Bruce Lawson and Remy Sharp
A LONG TIME AGO, in a galaxy that feels a very long way away, multimedia on the Web was limited to tinkling MIDI tunes and animated GIFs. As bandwidth got faster and compression technologies improved, MP3 music supplanted MIDI and real video began to gain ground. All sorts of proprietary players battled it out—Real Player, Windows Media, and so on—until one emerged as the victor in 2005: Adobe Flash, largely because of the ubiquity of its plugin and the fact that it was the delivery mechanism of choice for YouTube.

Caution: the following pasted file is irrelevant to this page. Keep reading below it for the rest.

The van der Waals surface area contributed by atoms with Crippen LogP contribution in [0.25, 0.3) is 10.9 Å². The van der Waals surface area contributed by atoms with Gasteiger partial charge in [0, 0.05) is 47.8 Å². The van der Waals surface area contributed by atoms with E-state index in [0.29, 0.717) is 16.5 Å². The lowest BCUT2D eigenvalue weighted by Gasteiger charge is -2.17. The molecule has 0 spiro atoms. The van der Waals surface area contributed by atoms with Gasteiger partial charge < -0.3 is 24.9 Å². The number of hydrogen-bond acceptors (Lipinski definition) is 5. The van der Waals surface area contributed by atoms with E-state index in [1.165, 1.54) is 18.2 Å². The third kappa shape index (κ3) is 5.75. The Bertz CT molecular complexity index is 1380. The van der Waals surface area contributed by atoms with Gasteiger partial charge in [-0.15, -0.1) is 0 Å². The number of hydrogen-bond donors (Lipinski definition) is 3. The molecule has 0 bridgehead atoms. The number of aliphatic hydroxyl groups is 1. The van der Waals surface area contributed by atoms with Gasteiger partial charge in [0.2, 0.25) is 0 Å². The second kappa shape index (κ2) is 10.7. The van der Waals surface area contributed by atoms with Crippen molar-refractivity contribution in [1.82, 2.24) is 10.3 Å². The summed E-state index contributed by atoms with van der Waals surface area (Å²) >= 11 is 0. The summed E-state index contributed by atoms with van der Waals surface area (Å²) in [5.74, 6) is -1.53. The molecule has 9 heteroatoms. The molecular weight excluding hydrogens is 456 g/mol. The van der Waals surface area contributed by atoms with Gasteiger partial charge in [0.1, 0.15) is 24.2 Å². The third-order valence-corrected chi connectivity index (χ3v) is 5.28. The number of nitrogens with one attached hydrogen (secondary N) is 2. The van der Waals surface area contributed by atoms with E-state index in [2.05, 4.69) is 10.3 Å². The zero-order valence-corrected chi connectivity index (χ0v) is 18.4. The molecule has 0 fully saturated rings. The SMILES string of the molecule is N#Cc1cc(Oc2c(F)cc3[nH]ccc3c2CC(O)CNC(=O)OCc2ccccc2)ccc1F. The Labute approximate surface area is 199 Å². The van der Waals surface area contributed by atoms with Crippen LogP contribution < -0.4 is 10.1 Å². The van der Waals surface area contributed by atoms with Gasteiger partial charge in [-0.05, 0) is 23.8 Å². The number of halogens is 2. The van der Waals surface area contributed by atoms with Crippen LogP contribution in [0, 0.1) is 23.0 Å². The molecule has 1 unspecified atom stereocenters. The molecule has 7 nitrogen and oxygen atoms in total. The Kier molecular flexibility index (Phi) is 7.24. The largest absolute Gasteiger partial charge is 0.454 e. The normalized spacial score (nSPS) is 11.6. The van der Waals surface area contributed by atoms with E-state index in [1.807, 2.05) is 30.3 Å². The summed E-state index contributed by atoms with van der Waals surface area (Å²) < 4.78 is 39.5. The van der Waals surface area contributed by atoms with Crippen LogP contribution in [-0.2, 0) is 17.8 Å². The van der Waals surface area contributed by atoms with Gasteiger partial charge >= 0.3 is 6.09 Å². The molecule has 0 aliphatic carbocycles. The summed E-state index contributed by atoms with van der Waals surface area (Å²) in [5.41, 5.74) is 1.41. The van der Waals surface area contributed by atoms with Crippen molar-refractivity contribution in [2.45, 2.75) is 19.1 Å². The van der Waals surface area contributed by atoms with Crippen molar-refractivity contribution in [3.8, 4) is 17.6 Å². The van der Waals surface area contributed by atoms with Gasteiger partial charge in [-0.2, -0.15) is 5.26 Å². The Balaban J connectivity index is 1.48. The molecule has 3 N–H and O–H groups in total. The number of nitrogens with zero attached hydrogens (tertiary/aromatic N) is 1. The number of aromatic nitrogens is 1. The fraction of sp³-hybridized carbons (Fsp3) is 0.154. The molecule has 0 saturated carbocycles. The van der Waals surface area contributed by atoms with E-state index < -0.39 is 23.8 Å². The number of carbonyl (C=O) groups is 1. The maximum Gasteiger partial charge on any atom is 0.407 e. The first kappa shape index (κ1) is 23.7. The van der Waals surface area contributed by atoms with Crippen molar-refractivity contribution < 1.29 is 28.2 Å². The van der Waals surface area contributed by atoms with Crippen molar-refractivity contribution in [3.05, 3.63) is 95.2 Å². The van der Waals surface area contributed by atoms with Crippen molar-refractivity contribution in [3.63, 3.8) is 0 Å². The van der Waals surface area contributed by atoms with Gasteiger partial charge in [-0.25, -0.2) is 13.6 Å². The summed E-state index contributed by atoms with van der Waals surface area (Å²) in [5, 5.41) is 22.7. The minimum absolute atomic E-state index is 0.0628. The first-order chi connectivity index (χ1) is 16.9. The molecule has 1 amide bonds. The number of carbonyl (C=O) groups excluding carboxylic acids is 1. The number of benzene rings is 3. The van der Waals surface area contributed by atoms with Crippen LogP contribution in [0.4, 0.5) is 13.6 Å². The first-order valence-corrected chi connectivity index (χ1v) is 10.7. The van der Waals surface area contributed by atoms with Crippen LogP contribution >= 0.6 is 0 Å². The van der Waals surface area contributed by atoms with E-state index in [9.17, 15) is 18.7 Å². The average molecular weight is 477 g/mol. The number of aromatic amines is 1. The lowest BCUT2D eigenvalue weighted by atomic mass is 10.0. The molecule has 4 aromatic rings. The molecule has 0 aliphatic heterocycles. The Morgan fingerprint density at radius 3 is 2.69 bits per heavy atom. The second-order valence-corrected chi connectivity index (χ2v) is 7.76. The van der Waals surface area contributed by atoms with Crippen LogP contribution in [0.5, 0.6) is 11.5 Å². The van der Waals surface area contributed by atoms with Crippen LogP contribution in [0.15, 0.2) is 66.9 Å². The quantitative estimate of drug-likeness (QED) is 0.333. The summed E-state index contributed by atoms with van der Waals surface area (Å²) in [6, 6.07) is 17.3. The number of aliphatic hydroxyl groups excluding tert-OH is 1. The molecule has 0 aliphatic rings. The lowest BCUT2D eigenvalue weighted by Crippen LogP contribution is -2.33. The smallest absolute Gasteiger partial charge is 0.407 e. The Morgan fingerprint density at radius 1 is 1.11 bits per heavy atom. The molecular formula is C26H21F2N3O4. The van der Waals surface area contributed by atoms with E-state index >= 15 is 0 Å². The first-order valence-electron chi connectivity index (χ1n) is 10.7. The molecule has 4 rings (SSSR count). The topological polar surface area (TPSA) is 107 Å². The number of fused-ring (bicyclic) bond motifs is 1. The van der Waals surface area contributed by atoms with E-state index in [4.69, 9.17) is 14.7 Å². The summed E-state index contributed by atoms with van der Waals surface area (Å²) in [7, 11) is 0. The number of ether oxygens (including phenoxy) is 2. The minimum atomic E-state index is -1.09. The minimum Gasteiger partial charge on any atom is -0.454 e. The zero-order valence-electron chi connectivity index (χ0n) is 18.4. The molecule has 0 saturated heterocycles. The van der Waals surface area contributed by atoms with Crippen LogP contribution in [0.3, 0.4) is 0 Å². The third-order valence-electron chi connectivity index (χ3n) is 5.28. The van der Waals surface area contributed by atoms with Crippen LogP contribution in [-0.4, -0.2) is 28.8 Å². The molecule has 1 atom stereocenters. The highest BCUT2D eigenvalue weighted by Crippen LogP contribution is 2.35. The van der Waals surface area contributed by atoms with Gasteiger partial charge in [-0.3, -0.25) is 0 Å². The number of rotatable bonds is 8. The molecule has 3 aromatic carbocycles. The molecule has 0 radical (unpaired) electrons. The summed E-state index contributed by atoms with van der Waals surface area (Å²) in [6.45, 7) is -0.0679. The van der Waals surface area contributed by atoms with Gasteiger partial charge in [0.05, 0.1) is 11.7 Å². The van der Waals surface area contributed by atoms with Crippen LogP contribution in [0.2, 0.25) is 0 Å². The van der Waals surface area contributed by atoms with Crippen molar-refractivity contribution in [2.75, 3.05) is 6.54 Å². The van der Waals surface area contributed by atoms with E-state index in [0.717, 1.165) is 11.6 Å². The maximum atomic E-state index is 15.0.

HTML5 provides a competing, open standard for delivery of multimedia on the Web with its native video and audio elements and APIs. This chapter largely discusses the
<video> element, ...